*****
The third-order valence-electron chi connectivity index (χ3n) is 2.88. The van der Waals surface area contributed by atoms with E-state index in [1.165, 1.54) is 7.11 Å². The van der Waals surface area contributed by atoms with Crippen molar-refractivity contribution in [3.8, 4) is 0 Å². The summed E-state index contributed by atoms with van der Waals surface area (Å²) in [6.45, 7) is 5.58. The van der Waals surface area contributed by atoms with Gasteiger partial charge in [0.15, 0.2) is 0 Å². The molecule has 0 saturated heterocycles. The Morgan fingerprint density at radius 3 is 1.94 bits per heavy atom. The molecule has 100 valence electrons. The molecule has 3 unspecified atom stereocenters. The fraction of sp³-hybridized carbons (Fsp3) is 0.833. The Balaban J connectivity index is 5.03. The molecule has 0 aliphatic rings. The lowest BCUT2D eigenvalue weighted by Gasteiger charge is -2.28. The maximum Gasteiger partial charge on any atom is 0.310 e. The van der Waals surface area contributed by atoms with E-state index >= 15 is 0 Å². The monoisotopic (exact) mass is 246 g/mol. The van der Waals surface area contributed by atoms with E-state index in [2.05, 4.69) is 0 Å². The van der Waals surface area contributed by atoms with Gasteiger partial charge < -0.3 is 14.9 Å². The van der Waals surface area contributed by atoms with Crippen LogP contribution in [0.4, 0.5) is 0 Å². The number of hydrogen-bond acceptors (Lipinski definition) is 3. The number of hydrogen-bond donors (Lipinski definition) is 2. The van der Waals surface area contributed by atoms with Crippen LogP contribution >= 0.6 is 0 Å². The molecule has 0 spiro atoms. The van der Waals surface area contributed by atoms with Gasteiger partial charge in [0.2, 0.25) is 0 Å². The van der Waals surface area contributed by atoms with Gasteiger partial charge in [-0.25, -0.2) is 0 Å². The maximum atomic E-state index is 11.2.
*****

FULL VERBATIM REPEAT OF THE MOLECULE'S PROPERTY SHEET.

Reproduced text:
The third-order valence-electron chi connectivity index (χ3n) is 2.88. The van der Waals surface area contributed by atoms with E-state index in [1.165, 1.54) is 7.11 Å². The van der Waals surface area contributed by atoms with Crippen molar-refractivity contribution in [3.8, 4) is 0 Å². The summed E-state index contributed by atoms with van der Waals surface area (Å²) in [6.45, 7) is 5.58. The van der Waals surface area contributed by atoms with Gasteiger partial charge in [0.15, 0.2) is 0 Å². The molecule has 0 saturated heterocycles. The Morgan fingerprint density at radius 3 is 1.94 bits per heavy atom. The molecule has 100 valence electrons. The molecule has 3 unspecified atom stereocenters. The fraction of sp³-hybridized carbons (Fsp3) is 0.833. The Balaban J connectivity index is 5.03. The molecule has 0 aliphatic rings. The lowest BCUT2D eigenvalue weighted by Gasteiger charge is -2.28. The maximum Gasteiger partial charge on any atom is 0.310 e. The van der Waals surface area contributed by atoms with E-state index >= 15 is 0 Å². The monoisotopic (exact) mass is 246 g/mol. The van der Waals surface area contributed by atoms with E-state index in [2.05, 4.69) is 0 Å². The van der Waals surface area contributed by atoms with Gasteiger partial charge < -0.3 is 14.9 Å². The van der Waals surface area contributed by atoms with Crippen LogP contribution in [0.4, 0.5) is 0 Å². The number of hydrogen-bond acceptors (Lipinski definition) is 3. The number of hydrogen-bond donors (Lipinski definition) is 2. The van der Waals surface area contributed by atoms with Crippen LogP contribution >= 0.6 is 0 Å². The molecule has 0 spiro atoms. The van der Waals surface area contributed by atoms with Gasteiger partial charge in [0.2, 0.25) is 0 Å². The van der Waals surface area contributed by atoms with Gasteiger partial charge in [-0.25, -0.2) is 0 Å². The maximum atomic E-state index is 11.2.